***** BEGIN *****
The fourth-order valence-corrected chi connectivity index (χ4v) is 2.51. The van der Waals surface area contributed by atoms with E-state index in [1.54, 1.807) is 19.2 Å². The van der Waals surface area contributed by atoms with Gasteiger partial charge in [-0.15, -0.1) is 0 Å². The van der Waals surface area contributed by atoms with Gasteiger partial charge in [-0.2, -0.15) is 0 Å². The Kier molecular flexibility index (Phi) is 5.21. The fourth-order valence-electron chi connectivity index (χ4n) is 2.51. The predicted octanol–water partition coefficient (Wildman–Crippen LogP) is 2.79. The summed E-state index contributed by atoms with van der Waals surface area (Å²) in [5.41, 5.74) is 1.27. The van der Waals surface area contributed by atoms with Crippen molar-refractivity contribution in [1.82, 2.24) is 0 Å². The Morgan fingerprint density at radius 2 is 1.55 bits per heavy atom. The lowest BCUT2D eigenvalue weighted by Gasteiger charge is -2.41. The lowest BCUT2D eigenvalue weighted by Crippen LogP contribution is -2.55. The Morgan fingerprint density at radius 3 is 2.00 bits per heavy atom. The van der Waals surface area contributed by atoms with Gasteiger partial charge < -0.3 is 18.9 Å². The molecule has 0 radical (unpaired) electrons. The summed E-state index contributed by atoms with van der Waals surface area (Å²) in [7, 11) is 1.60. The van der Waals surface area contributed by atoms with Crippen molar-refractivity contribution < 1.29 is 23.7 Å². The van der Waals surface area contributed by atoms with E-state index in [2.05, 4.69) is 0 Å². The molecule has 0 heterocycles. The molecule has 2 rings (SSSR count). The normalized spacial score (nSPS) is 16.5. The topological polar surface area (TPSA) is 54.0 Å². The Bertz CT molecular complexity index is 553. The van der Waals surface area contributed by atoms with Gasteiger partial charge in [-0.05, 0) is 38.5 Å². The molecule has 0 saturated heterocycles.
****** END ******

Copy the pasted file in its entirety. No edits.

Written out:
The fourth-order valence-corrected chi connectivity index (χ4v) is 2.51. The van der Waals surface area contributed by atoms with E-state index in [1.54, 1.807) is 19.2 Å². The van der Waals surface area contributed by atoms with Gasteiger partial charge in [-0.15, -0.1) is 0 Å². The van der Waals surface area contributed by atoms with Gasteiger partial charge in [-0.2, -0.15) is 0 Å². The Kier molecular flexibility index (Phi) is 5.21. The fourth-order valence-electron chi connectivity index (χ4n) is 2.51. The predicted octanol–water partition coefficient (Wildman–Crippen LogP) is 2.79. The summed E-state index contributed by atoms with van der Waals surface area (Å²) in [5.41, 5.74) is 1.27. The van der Waals surface area contributed by atoms with Crippen molar-refractivity contribution in [1.82, 2.24) is 0 Å². The Morgan fingerprint density at radius 2 is 1.55 bits per heavy atom. The lowest BCUT2D eigenvalue weighted by Gasteiger charge is -2.41. The lowest BCUT2D eigenvalue weighted by Crippen LogP contribution is -2.55. The Morgan fingerprint density at radius 3 is 2.00 bits per heavy atom. The van der Waals surface area contributed by atoms with Gasteiger partial charge < -0.3 is 18.9 Å². The molecule has 0 radical (unpaired) electrons. The summed E-state index contributed by atoms with van der Waals surface area (Å²) in [7, 11) is 1.60. The van der Waals surface area contributed by atoms with Crippen molar-refractivity contribution < 1.29 is 23.7 Å². The van der Waals surface area contributed by atoms with E-state index in [2.05, 4.69) is 0 Å². The molecule has 0 heterocycles. The molecule has 2 rings (SSSR count). The normalized spacial score (nSPS) is 16.5. The topological polar surface area (TPSA) is 54.0 Å². The Bertz CT molecular complexity index is 553. The van der Waals surface area contributed by atoms with Gasteiger partial charge in [-0.05, 0) is 38.5 Å². The molecule has 0 saturated heterocycles.